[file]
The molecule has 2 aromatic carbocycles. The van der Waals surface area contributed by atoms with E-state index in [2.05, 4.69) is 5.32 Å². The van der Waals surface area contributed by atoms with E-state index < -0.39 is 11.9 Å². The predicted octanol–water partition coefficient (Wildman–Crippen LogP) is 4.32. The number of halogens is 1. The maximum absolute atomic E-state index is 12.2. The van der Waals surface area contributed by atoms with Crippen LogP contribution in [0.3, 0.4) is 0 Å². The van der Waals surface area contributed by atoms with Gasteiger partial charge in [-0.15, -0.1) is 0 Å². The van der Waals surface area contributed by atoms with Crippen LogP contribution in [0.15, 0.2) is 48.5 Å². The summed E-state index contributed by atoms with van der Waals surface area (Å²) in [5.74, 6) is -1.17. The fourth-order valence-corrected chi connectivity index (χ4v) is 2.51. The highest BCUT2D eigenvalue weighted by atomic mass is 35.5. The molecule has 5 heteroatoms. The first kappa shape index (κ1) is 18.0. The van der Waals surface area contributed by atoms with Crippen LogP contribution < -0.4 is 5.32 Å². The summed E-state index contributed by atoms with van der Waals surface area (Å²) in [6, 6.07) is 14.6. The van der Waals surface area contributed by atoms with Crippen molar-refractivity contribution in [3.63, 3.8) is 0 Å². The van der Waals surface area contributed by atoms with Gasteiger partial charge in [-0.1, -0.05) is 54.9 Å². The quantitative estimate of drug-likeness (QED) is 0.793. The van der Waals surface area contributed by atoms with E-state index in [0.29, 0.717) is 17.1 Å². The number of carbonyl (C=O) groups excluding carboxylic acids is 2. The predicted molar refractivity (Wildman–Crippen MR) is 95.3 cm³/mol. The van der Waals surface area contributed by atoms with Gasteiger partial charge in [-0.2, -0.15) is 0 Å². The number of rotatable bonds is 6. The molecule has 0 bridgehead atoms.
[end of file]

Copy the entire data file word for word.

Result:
The molecule has 2 aromatic carbocycles. The van der Waals surface area contributed by atoms with E-state index in [2.05, 4.69) is 5.32 Å². The van der Waals surface area contributed by atoms with E-state index < -0.39 is 11.9 Å². The predicted octanol–water partition coefficient (Wildman–Crippen LogP) is 4.32. The number of halogens is 1. The maximum absolute atomic E-state index is 12.2. The van der Waals surface area contributed by atoms with Crippen LogP contribution in [0.3, 0.4) is 0 Å². The van der Waals surface area contributed by atoms with Gasteiger partial charge in [-0.15, -0.1) is 0 Å². The van der Waals surface area contributed by atoms with Crippen LogP contribution in [0.15, 0.2) is 48.5 Å². The summed E-state index contributed by atoms with van der Waals surface area (Å²) in [5.74, 6) is -1.17. The fourth-order valence-corrected chi connectivity index (χ4v) is 2.51. The highest BCUT2D eigenvalue weighted by atomic mass is 35.5. The molecule has 5 heteroatoms. The first kappa shape index (κ1) is 18.0. The van der Waals surface area contributed by atoms with Crippen LogP contribution < -0.4 is 5.32 Å². The summed E-state index contributed by atoms with van der Waals surface area (Å²) in [6, 6.07) is 14.6. The van der Waals surface area contributed by atoms with Crippen molar-refractivity contribution in [3.63, 3.8) is 0 Å². The van der Waals surface area contributed by atoms with Gasteiger partial charge in [-0.1, -0.05) is 54.9 Å². The quantitative estimate of drug-likeness (QED) is 0.793. The van der Waals surface area contributed by atoms with E-state index in [0.29, 0.717) is 17.1 Å². The number of carbonyl (C=O) groups excluding carboxylic acids is 2. The predicted molar refractivity (Wildman–Crippen MR) is 95.3 cm³/mol. The van der Waals surface area contributed by atoms with Gasteiger partial charge in [-0.2, -0.15) is 0 Å². The number of rotatable bonds is 6. The molecule has 0 bridgehead atoms.